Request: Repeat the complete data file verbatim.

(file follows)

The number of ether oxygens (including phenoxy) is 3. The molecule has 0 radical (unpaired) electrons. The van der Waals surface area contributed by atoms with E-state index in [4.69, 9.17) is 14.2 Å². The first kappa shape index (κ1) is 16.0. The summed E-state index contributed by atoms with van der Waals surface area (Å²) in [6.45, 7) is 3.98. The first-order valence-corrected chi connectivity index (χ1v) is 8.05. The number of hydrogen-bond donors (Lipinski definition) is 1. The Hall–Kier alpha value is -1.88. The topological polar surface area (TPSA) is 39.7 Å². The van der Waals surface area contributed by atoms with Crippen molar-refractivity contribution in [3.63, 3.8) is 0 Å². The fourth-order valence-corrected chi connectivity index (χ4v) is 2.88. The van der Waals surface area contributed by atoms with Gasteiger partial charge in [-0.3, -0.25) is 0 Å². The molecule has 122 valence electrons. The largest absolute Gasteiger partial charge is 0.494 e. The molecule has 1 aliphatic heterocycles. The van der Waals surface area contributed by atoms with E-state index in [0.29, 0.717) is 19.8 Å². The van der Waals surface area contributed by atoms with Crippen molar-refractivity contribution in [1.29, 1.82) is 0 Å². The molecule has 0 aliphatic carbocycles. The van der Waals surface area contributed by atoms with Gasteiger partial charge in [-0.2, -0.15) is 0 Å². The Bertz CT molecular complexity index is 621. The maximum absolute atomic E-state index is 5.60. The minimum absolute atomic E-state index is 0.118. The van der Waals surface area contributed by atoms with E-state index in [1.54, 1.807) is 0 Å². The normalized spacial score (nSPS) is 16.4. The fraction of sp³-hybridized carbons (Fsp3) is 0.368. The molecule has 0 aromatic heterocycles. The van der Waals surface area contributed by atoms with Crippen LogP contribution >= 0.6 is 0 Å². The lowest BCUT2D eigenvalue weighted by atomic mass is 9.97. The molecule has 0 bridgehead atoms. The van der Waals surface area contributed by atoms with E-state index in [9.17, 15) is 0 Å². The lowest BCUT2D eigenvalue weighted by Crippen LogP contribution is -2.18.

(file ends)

The number of ether oxygens (including phenoxy) is 3. The molecule has 0 radical (unpaired) electrons. The van der Waals surface area contributed by atoms with E-state index in [4.69, 9.17) is 14.2 Å². The first kappa shape index (κ1) is 16.0. The summed E-state index contributed by atoms with van der Waals surface area (Å²) in [6.45, 7) is 3.98. The first-order valence-corrected chi connectivity index (χ1v) is 8.05. The number of hydrogen-bond donors (Lipinski definition) is 1. The Hall–Kier alpha value is -1.88. The topological polar surface area (TPSA) is 39.7 Å². The van der Waals surface area contributed by atoms with Crippen molar-refractivity contribution in [3.63, 3.8) is 0 Å². The fourth-order valence-corrected chi connectivity index (χ4v) is 2.88. The van der Waals surface area contributed by atoms with Gasteiger partial charge in [-0.3, -0.25) is 0 Å². The molecule has 122 valence electrons. The largest absolute Gasteiger partial charge is 0.494 e. The molecule has 1 aliphatic heterocycles. The van der Waals surface area contributed by atoms with E-state index in [0.29, 0.717) is 19.8 Å². The van der Waals surface area contributed by atoms with Crippen molar-refractivity contribution in [1.29, 1.82) is 0 Å². The molecule has 0 aliphatic carbocycles. The van der Waals surface area contributed by atoms with Gasteiger partial charge in [-0.2, -0.15) is 0 Å². The Bertz CT molecular complexity index is 621. The maximum absolute atomic E-state index is 5.60. The minimum absolute atomic E-state index is 0.118. The van der Waals surface area contributed by atoms with E-state index in [1.54, 1.807) is 0 Å². The normalized spacial score (nSPS) is 16.4. The fraction of sp³-hybridized carbons (Fsp3) is 0.368. The molecule has 0 aromatic heterocycles. The van der Waals surface area contributed by atoms with Crippen LogP contribution >= 0.6 is 0 Å². The lowest BCUT2D eigenvalue weighted by atomic mass is 9.97. The molecule has 0 bridgehead atoms. The van der Waals surface area contributed by atoms with E-state index in [9.17, 15) is 0 Å². The lowest BCUT2D eigenvalue weighted by Crippen LogP contribution is -2.18.